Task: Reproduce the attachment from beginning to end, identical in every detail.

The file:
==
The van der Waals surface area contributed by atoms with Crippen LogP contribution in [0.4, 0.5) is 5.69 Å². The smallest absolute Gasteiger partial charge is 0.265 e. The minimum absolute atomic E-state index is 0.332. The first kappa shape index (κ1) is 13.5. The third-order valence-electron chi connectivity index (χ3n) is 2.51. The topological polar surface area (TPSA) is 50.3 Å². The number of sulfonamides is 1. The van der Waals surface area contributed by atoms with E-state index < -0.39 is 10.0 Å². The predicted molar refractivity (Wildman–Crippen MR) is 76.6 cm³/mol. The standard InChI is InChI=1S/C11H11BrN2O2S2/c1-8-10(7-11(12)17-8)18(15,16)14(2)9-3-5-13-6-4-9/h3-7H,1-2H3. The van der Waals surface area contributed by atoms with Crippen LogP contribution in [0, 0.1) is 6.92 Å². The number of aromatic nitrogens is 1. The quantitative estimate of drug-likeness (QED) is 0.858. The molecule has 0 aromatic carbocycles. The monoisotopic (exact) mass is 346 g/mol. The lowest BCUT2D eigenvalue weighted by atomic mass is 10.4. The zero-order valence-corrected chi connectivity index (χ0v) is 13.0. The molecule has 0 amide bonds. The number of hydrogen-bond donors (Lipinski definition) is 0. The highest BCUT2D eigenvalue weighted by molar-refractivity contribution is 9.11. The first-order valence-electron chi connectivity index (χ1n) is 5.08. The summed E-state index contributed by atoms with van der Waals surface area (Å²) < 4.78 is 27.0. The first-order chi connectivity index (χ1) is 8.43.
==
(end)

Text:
The van der Waals surface area contributed by atoms with Crippen LogP contribution in [0.4, 0.5) is 5.69 Å². The smallest absolute Gasteiger partial charge is 0.265 e. The minimum absolute atomic E-state index is 0.332. The first kappa shape index (κ1) is 13.5. The third-order valence-electron chi connectivity index (χ3n) is 2.51. The topological polar surface area (TPSA) is 50.3 Å². The number of sulfonamides is 1. The van der Waals surface area contributed by atoms with E-state index < -0.39 is 10.0 Å². The predicted molar refractivity (Wildman–Crippen MR) is 76.6 cm³/mol. The standard InChI is InChI=1S/C11H11BrN2O2S2/c1-8-10(7-11(12)17-8)18(15,16)14(2)9-3-5-13-6-4-9/h3-7H,1-2H3. The van der Waals surface area contributed by atoms with Crippen LogP contribution in [0, 0.1) is 6.92 Å². The number of aromatic nitrogens is 1. The quantitative estimate of drug-likeness (QED) is 0.858. The molecule has 0 aromatic carbocycles. The monoisotopic (exact) mass is 346 g/mol. The lowest BCUT2D eigenvalue weighted by atomic mass is 10.4. The zero-order valence-corrected chi connectivity index (χ0v) is 13.0. The molecule has 0 amide bonds. The number of hydrogen-bond donors (Lipinski definition) is 0. The highest BCUT2D eigenvalue weighted by molar-refractivity contribution is 9.11. The first-order valence-electron chi connectivity index (χ1n) is 5.08. The summed E-state index contributed by atoms with van der Waals surface area (Å²) < 4.78 is 27.0. The first-order chi connectivity index (χ1) is 8.43.